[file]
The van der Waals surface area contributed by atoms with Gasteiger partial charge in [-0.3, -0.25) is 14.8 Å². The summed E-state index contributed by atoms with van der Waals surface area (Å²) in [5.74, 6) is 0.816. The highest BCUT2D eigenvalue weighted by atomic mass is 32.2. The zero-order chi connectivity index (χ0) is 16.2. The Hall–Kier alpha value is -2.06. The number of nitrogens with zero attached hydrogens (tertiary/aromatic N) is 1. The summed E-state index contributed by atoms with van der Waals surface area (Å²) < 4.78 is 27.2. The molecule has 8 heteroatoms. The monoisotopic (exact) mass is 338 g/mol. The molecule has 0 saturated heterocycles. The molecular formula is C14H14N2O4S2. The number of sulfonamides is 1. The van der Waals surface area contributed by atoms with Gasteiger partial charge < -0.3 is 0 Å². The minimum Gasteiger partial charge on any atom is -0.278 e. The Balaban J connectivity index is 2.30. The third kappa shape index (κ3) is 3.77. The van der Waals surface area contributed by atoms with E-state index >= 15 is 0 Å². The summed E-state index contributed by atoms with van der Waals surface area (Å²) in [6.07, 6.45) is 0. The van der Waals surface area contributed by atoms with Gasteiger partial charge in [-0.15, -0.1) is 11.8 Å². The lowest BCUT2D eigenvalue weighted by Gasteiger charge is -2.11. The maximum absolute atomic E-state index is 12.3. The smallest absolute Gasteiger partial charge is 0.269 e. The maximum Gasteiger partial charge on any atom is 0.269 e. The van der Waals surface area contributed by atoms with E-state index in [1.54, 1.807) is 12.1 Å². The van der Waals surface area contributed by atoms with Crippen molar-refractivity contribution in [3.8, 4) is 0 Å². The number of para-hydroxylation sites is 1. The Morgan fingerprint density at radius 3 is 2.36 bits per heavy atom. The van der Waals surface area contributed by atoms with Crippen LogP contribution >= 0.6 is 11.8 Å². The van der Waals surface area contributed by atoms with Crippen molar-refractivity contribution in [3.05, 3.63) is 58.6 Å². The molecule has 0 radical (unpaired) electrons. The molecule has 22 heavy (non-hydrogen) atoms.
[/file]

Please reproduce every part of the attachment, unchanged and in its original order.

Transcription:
The van der Waals surface area contributed by atoms with Gasteiger partial charge in [-0.3, -0.25) is 14.8 Å². The summed E-state index contributed by atoms with van der Waals surface area (Å²) in [5.74, 6) is 0.816. The highest BCUT2D eigenvalue weighted by atomic mass is 32.2. The zero-order chi connectivity index (χ0) is 16.2. The Hall–Kier alpha value is -2.06. The number of nitrogens with zero attached hydrogens (tertiary/aromatic N) is 1. The summed E-state index contributed by atoms with van der Waals surface area (Å²) < 4.78 is 27.2. The molecule has 8 heteroatoms. The monoisotopic (exact) mass is 338 g/mol. The molecule has 0 saturated heterocycles. The molecular formula is C14H14N2O4S2. The number of sulfonamides is 1. The van der Waals surface area contributed by atoms with Gasteiger partial charge < -0.3 is 0 Å². The minimum Gasteiger partial charge on any atom is -0.278 e. The Balaban J connectivity index is 2.30. The third kappa shape index (κ3) is 3.77. The van der Waals surface area contributed by atoms with E-state index >= 15 is 0 Å². The summed E-state index contributed by atoms with van der Waals surface area (Å²) in [6.07, 6.45) is 0. The van der Waals surface area contributed by atoms with Gasteiger partial charge in [-0.15, -0.1) is 11.8 Å². The lowest BCUT2D eigenvalue weighted by Gasteiger charge is -2.11. The maximum absolute atomic E-state index is 12.3. The smallest absolute Gasteiger partial charge is 0.269 e. The maximum Gasteiger partial charge on any atom is 0.269 e. The van der Waals surface area contributed by atoms with E-state index in [1.54, 1.807) is 12.1 Å². The van der Waals surface area contributed by atoms with Crippen molar-refractivity contribution in [3.8, 4) is 0 Å². The number of para-hydroxylation sites is 1. The Morgan fingerprint density at radius 3 is 2.36 bits per heavy atom. The van der Waals surface area contributed by atoms with Crippen LogP contribution >= 0.6 is 11.8 Å². The van der Waals surface area contributed by atoms with Crippen molar-refractivity contribution in [3.05, 3.63) is 58.6 Å². The molecule has 0 radical (unpaired) electrons. The molecule has 22 heavy (non-hydrogen) atoms.